The likely GOP nominee sought to send a message that he recognizes the close bonds between the U.S. and its top ally -- and to project an image of leadership.
"We have a very special relationship between the United States and Great Britain," Romney told NBC News in an interview in London on the first day of a weeklong overseas trip that will also take him to Israel and Poland.
"It goes back to our very beginnings -- cultural and historical."
Romney's first official appearance during a campaign swing intended to highlight longtime U.S. alliances was with Blair.
He was slated to meet later in the day with current Prime Minister David Cameron.
Blair hosted Romney at his private office few blocks off Hyde Park.
The former Labour Party prime minister now serves as a special envoy to the Middle East for the British government.
The two discussed the Olympics and exchanged pleasantries at the beginning of a planned half-hour meeting.
Romney also is slated to meet with Nick Clegg, the deputy prime minister, and Ed Miliband, the current leader of the Labour Party.
Romney, a former private equity executive, also requested a meeting with Chancellor of the Exchequer George Osborne, Britain's top financial official.
Accompanying Romney to some of his meetings are former Missouri Sen.
Jim Talent, an adviser, and Kerry Healey, who served as lieutenant governor when Romney was governor of Massachusetts.
Romney, whose decades in private business gave him ample exposure to international affairs, is a former one-term governor untested on the world's political stage.
He hopes to convince voters back home that he is no novice on foreign affairs and that they should elect him as president in a complex, dangerous world.
Romney also will spend part of his time in London raising money and highlighting a key part of his resume -- the successful Salt Lake City Olympics he managed -- with an appearance Friday at the opening ceremonies of the London Games.
Meeting with British officials is typically one of the first priorities of any new president, and establishing those relationships beforehand can help smooth any transition.
It's not unusual for American presidential candidates to meet with British leaders during the campaign; Obama did so when he took a trip abroad as the likely Democratic nominee in 2008.
This isn't Romney's first meeting with Cameron; the two also talked during a Romney visit to London in 2011.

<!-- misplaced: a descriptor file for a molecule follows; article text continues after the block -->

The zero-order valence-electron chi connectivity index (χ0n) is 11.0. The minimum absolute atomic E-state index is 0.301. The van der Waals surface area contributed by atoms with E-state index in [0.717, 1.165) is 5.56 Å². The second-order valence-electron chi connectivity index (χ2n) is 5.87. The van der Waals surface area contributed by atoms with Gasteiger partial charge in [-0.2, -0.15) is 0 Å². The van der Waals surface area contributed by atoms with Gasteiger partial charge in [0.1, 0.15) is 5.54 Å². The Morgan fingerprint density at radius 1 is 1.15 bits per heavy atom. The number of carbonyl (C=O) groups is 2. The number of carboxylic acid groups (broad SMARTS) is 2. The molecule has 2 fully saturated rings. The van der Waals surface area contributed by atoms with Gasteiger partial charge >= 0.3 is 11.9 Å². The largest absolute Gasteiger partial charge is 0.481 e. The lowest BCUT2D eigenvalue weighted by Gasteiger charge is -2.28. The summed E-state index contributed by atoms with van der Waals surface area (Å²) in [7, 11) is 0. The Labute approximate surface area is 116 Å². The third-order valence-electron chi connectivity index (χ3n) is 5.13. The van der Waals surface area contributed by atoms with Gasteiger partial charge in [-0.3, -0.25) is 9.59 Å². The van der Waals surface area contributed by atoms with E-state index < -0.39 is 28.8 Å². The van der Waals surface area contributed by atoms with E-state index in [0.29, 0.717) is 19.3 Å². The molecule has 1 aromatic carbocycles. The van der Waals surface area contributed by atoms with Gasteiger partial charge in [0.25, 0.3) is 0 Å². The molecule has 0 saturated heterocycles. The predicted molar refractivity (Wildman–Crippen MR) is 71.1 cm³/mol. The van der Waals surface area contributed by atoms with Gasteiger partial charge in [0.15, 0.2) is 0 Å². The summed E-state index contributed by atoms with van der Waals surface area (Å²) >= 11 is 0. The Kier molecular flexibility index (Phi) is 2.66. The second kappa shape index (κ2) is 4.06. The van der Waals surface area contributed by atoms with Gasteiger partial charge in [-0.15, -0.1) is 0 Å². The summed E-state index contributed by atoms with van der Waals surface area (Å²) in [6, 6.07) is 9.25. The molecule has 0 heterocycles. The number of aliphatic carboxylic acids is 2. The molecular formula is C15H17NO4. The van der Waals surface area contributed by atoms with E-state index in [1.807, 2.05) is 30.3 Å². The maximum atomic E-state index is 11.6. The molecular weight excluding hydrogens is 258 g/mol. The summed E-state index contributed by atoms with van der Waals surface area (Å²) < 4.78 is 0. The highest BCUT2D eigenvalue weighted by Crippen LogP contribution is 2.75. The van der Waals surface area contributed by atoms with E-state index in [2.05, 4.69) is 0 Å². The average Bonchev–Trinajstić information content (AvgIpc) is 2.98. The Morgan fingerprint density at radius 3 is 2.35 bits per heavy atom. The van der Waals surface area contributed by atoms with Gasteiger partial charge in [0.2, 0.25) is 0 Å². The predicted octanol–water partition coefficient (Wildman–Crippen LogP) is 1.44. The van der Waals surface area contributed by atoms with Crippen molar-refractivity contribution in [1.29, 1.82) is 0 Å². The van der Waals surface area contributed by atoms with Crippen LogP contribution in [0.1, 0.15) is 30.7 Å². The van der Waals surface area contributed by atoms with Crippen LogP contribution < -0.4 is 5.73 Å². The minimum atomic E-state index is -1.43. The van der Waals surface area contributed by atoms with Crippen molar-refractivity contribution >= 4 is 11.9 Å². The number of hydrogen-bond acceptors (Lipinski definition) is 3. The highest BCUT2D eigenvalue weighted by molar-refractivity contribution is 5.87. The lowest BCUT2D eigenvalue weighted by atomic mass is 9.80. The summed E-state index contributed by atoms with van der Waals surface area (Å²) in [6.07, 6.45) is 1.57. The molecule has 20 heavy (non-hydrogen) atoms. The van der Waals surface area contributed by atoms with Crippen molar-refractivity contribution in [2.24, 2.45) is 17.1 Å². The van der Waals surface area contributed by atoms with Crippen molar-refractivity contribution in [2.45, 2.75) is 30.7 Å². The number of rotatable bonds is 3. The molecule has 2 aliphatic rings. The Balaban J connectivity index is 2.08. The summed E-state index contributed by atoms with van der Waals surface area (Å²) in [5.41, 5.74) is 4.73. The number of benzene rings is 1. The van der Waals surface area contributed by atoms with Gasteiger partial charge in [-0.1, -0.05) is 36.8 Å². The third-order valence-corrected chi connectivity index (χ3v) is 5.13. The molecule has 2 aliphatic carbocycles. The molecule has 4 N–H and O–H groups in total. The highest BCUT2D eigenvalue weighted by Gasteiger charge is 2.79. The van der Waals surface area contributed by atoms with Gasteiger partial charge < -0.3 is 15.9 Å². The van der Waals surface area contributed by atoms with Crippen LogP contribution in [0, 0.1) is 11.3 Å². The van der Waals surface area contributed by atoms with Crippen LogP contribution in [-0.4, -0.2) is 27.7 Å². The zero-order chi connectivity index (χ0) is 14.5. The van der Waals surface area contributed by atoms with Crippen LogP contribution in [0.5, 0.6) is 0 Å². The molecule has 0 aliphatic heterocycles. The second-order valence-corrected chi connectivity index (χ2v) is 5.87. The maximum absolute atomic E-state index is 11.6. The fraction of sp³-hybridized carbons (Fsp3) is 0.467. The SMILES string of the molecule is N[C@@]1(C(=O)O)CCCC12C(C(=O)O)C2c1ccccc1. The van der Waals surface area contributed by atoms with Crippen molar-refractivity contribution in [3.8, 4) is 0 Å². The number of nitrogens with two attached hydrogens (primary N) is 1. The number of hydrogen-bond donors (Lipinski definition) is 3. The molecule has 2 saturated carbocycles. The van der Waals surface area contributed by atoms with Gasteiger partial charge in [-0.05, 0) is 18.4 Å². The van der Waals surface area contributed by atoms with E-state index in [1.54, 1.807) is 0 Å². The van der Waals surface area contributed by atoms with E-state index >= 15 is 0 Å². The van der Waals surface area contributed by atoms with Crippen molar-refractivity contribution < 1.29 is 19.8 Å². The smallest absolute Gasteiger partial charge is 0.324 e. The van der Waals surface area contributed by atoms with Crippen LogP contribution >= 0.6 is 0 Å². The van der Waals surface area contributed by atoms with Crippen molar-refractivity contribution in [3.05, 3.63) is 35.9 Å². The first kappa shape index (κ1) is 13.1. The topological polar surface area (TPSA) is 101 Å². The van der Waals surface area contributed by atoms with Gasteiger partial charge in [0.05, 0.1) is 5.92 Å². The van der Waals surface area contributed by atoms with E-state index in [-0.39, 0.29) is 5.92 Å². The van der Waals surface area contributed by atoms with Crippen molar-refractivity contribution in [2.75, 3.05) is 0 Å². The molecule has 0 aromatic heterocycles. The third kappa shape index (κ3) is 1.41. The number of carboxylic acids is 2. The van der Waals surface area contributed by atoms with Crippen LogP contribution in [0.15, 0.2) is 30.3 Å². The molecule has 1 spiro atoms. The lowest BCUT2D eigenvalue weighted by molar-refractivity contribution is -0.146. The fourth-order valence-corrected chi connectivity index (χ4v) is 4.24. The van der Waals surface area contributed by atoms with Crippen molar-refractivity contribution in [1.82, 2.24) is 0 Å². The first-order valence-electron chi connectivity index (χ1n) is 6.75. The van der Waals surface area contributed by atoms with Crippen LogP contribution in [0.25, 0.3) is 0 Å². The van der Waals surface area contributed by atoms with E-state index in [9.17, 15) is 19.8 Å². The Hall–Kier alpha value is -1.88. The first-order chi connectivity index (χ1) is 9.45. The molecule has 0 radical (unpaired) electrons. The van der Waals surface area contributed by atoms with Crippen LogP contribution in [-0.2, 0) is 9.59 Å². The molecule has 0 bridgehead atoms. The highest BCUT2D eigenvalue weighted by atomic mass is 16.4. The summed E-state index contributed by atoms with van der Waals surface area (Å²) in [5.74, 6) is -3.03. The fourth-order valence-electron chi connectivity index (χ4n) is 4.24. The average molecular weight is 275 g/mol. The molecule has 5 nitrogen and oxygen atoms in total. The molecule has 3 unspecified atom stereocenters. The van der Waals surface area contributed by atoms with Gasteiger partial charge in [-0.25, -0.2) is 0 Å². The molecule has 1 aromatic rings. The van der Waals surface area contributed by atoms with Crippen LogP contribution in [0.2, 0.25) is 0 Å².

This year, Cameron traveled to the U.S., where he met Obama and attended a state dinner in Washington but did not meet with Romney.
Romney's meeting with a deputy prime minister is somewhat unusual. It's happening because Britain has a coalition government, and Clegg's Liberal Democrats govern alongside Cameron's Conservative Party.
The meetings come a day after the Daily Telegraph newspaper published a story quoting an unidentified Romney campaign adviser saying the Republican believes the U.S. relationship with Britain is special because of shared "Anglo-Saxon heritage" and the White House doesn't appreciate that shared history.
Romney, however, quickly distanced himself from any such view.
"I don't agree with whoever that adviser might be," Romney told NBC News, "but do agree that we have a very common bond between ourselves and Great Britain."
Nonetheless, Vice President Joe Biden and top Obama aides criticized Romney. "The comments reported this morning are a disturbing start to a trip designed to demonstrate Gov. Romney's readiness to represent the United States on the world's stage," Biden said.
Later Thursday, Romney planned to hold a high-dollar fundraiser at the swanky Mandarin Oriental hotel in London's tony Knightsbridge district.
One of the hosts of that fundraiser, former Barclays CEO Ian Diamond, withdrew from the event after he resigned in the wake of a rate-rigging scandal wracking British banks.
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